Work occurred on 27 individual blocks. Nearly one mile (5,265 feet) of new storm sewers and 115 feet of new combined sewers were added. An additional 2,050 feet of combined sewers were replaced over the length of the project to expand and upgrade drainage capacity. To better capture stormwater and direct it to the new storm sewers, 10 new catch basins were installed and 39 catch basins were replaced.
To improve the long-term reliability of water delivery system, 425 feet of water mains were replaced. For increased access to the sewers and water mains, 57 new manholes were added and 22 manholes were replaced. Three accessways were newly installed on Brookville Boulevard in Conselyea Park and an accessway on Lakeview Blvd in Baisley Pond Park was extended to give DEP better access to maintain the outfalls.
As part of the final street restoration, which will be completed in spring 2020 when the weather is consistently 40 degrees or higher, 6,728 feet of roadway will be laid down with a two-inch overlay. Throughout the Conselyea Park area, 525 plants will be planted.
To manage the needs of residents and businesses during construction, DDC has a full-time Community Construction Liaison (CCL) assigned to the project. CCL Rachel Zurita keeps the neighborhood apprised of construction progress, coordinates street closures and utility shutoffs and can arrange special requests such as deliveries to local homes and businesses. Ms. Zurita works on-site and is directly accessible to the public at (347) 744-2524 or by email at email@example.com.About the NYC Department of Design and Construction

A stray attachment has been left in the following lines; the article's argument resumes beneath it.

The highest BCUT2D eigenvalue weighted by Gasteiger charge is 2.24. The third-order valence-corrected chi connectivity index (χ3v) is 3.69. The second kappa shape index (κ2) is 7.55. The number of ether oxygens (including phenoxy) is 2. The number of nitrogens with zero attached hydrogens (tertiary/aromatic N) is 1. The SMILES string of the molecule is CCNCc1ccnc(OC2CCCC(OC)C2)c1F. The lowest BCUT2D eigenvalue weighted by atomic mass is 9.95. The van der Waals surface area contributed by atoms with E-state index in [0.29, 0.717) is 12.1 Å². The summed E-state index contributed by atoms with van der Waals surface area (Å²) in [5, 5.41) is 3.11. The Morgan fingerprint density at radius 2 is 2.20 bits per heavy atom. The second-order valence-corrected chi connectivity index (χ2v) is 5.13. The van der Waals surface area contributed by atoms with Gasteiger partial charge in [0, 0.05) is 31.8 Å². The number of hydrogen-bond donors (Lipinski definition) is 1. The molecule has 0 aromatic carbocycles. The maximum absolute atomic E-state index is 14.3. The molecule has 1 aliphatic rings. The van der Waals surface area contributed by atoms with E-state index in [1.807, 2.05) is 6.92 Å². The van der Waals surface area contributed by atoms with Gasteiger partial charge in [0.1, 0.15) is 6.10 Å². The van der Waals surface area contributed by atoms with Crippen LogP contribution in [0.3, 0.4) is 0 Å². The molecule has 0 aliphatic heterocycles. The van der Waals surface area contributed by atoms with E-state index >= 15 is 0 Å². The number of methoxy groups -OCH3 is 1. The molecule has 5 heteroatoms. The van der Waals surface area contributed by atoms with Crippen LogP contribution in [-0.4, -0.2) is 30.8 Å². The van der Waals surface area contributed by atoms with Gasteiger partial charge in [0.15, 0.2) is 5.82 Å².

The Department of Design and Construction is the City’s primary capital construction project manager. In supporting Mayor de Blasio’s long-term vision of growth, sustainability, resiliency, equity and healthy living, DDC provides communities with new or renovated public buildings such as such as firehouses, libraries, police precincts, and new or upgraded roads, sewers and water mains in all five boroughs. To manage this $14 billion portfolio, DDC partners with other City agencies, architects and consultants, whose experience bring efficient, innovative and environmentally-conscious design and construction strategies to City projects. For more information, please visit nyc.gov/ddc.About the NYC Department of Environmental Protection
DEP manages New York City’s water supply, providing approximately 1 billion gallons of high-quality drinking water each day to more than 9.6 million residents, including 8.6 million in New York City. The water is delivered from a watershed that extends more than 125 miles from the city, comprising 19 reservoirs and three controlled lakes. Approximately 7,000 miles of water mains, tunnels and aqueducts bring water to homes and businesses throughout the five boroughs, and 7,500 miles of sewer lines and 96 pump stations take wastewater to 14 in-city treatment plants. DEP has a robust capital program, with a planned $20.1 billion in investments over the next 10 years that will create up to 3,000 construction-related jobs per year. For more information, visit nyc.gov/dep, like us on Facebook, or follow us on Twitter.